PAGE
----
For a long time, a very long time, we determined the success, or lack thereof, of children, their schools and school districts through the results on standardized tests. The dispute over the reason we require students to take standardized tests is cacophonous; read some arguments here and here.
The bottom line: federal law requires annual grades 3-8 tests in English and Mathematics and English, Math and Science in Grades 10-12 and the law is not going to change; the major civil rights organizations support annual testing. Education Trust NY supports continuing the Regents diploma (See petition here) and the Leadership Conference on Human and Civil Rights, a coalition of over 150 organizations loudly opposes the “anti-testing” folks. (See position paper here).
We are caught up in a continuous eddy of testing and, sadly meaningless testing, the testing models have little or no impact on outcomes and New York City has been caught up in the tides of testing.
City and State is an online organization that reports on New York State news and hosts an education event in August; the state and local education leaders roll out plans for the upcoming years with hundreds in the audience, I usually attend. At the 2019 event New York City School Chancellor Carranza rolled out his plan, (See here): reading and math tests with instant results a number of times a year, close monitoring of results through an undefined analysis of the data, school Instructional Leadership Teams driving instruction to address the deficits unearthed by the exams, unfortunately the newly revised state tests, the Next Generation Standards are not aligned with the Carranza testing.
Carranza left and the testing continued.
Maybe it’s time for the wars to subside.
The new leadership replaced 1/3 of the superintendents (15 out of 45) and hopefully is changing the role of the superintendents.
The superintendents, retained and new, are spending the summer “getting acquainted” with the new educational leadership team, and, maybe taking a fresh look at their own role.
The New Teacher Project, formerly led by the current Deputy Chancellor has just released a prescient report, Instructional Coherence: a Key to High Quality Learning Acceleration for All Students, ,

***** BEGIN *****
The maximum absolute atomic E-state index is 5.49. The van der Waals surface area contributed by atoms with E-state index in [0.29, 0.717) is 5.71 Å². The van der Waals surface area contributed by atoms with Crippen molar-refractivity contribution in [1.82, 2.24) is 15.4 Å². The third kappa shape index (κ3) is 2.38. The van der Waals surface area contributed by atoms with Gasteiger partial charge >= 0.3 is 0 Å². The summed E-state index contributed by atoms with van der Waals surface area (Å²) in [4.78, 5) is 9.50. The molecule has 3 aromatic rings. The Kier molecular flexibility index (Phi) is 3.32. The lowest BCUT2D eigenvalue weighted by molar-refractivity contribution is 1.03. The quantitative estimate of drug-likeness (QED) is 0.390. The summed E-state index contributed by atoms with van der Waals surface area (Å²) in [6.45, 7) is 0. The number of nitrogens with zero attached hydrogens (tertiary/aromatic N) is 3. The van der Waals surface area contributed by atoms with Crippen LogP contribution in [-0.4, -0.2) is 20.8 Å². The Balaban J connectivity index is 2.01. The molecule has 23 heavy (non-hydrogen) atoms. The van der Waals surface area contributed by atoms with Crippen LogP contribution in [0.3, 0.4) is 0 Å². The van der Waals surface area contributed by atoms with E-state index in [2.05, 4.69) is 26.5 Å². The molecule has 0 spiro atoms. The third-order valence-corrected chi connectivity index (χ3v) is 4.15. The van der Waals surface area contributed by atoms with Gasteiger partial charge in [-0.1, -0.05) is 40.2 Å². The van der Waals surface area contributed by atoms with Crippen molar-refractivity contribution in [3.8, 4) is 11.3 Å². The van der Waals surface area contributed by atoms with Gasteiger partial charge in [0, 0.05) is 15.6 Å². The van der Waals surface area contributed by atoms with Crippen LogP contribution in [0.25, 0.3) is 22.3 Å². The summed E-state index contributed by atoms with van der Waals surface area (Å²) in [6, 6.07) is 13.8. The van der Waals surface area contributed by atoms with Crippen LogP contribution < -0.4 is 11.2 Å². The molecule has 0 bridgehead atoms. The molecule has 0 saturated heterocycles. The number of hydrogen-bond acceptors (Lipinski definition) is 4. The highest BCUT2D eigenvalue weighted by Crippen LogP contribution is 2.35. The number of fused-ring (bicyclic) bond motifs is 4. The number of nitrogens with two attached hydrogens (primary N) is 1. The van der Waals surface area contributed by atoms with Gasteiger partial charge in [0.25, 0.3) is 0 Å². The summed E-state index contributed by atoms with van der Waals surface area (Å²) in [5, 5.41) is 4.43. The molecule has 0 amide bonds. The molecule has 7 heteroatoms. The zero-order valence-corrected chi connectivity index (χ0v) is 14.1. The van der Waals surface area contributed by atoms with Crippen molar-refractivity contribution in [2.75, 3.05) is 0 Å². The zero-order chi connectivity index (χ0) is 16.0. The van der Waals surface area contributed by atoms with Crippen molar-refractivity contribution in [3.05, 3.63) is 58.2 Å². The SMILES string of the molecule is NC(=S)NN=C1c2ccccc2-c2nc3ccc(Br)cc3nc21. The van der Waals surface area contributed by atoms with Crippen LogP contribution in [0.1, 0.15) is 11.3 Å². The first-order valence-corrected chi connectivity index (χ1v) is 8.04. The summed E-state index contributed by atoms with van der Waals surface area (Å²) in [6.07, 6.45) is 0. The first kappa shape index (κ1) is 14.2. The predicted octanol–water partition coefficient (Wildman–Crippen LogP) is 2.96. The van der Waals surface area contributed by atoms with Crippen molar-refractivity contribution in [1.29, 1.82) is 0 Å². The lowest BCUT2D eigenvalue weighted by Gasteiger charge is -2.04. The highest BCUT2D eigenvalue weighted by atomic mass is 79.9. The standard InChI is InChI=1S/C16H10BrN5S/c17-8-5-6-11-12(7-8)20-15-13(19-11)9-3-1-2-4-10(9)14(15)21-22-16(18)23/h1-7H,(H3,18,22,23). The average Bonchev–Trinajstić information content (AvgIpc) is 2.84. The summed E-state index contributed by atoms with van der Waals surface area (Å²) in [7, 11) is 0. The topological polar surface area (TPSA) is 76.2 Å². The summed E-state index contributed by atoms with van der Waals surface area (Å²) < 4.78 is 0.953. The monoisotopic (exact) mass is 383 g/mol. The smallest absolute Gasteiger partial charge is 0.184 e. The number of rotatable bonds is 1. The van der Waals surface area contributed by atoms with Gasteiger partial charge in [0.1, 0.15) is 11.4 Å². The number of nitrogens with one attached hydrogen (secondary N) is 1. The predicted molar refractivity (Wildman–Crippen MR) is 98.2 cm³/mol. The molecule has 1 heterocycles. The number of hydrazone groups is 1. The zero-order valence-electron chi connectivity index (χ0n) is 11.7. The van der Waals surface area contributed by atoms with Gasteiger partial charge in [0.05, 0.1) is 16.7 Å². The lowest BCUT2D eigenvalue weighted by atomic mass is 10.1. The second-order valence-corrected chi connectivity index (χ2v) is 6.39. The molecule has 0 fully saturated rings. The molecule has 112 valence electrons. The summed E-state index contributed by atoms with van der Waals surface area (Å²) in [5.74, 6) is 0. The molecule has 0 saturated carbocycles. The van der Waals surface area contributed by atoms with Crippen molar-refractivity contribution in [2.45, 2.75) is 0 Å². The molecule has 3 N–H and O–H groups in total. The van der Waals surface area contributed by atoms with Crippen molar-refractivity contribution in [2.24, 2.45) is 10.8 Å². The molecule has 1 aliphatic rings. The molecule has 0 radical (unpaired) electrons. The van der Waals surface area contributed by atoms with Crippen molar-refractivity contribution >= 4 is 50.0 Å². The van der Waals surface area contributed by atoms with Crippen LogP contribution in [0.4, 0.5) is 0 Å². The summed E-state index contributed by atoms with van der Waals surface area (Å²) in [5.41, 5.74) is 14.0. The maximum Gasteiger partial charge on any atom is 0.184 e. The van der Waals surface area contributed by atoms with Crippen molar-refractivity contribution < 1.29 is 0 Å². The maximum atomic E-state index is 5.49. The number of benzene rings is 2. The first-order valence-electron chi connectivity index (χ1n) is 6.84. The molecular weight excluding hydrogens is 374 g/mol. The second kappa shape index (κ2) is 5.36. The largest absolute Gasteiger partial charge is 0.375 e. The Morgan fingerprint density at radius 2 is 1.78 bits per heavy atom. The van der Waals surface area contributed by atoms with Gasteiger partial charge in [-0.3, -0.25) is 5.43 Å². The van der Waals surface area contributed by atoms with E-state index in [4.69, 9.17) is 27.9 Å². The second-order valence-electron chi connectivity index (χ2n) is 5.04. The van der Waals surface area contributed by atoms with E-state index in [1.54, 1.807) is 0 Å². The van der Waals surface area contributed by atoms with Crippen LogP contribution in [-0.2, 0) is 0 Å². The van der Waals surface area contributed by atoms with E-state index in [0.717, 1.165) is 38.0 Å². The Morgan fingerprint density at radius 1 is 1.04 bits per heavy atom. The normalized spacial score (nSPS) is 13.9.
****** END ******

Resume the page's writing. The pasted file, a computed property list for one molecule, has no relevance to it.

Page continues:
The report begins, “… every component of the student academic experience should be tightly aligned and designed to advance core grade-level instruction. But too often, we see well-intentioned learning acceleration efforts that lack this coherence keeping students from seeing the full benefit of the extra support educators are working so hard to provide.”
And goes on to define: What is Instructional Program Coherence?
Instructional program coherence means ensuring that every element of an instructional program and its strategies— from core instruction to interventions to extended time—works together to advance the same set of grade-level student experiences. It encourages educators and leaders to align their multitiered systems of support in ways that will accelerate learning for all students.
Educators within instructionally coherent systems continually examine the alignment and coherence of their program and recognize that “when faced with incoherent activities, students are more likely to feel that they are targets of apparently random events and that they have less knowledge of what should be done to succeed.” Researchers have found that reform and intervention efforts that work to strengthen coherence are more likely to advance student achievement than those that work to improve schools “through the adoption of a wide variety of programs that are often uncoordinated or limited in scope or duration.”
Instead of “throwing” programs at students, filling their days with incoherence, by the way, often for the teacher as well as the student, a targeted, coherent approach.
Coupled with coherence is collaboration, teachers working together, learning together; Bob Hughes, the former leader of New Visions for Public Schools and now the K-12 leader at the Gates Foundation writes,
Earlier this month, I had a chance to spend time with Baltimore teachers at a site visit. These teachers, all involved in continuous improvement work sponsored by their district, brought persistence, innovation, and joy to the work. This week, I visited ISTE and saw hundreds of teachers reconnecting with the broader education community, collaborating with and learning from each other, and sharing plans and dreams for how they will use experience with technology to reinvent parts of their practice. It was incredibly energizing!
The mechanical and deadening testing and response to testing is deadening for teachers as well as students. A school-wide coherent, teacher to teacher driven collaborative approach can revitalize both staffs and students. It should never be about “Finding the Main Idea,” a typical question on a test; it should be about the excitement in the text, excitement in the activity.
I hope superintendents and their staffs will be in schools, not with checklists, in schools collaborating and interacting with staffs.
I was facilitating common planning time in a high school and asked if I could sit in on a class, the class was an Advanced Placement history class, all Afro-American students in an inner city high school. The teacher flashed on the screen, “God is Dead,” asked for responses from students and facilitated a discussion of Frederick Nietzsche. Later I passed one of the students in the hall and asked, “What do you think of Mr. K’s class?” The student responded, “I can’t wait to get there every day,”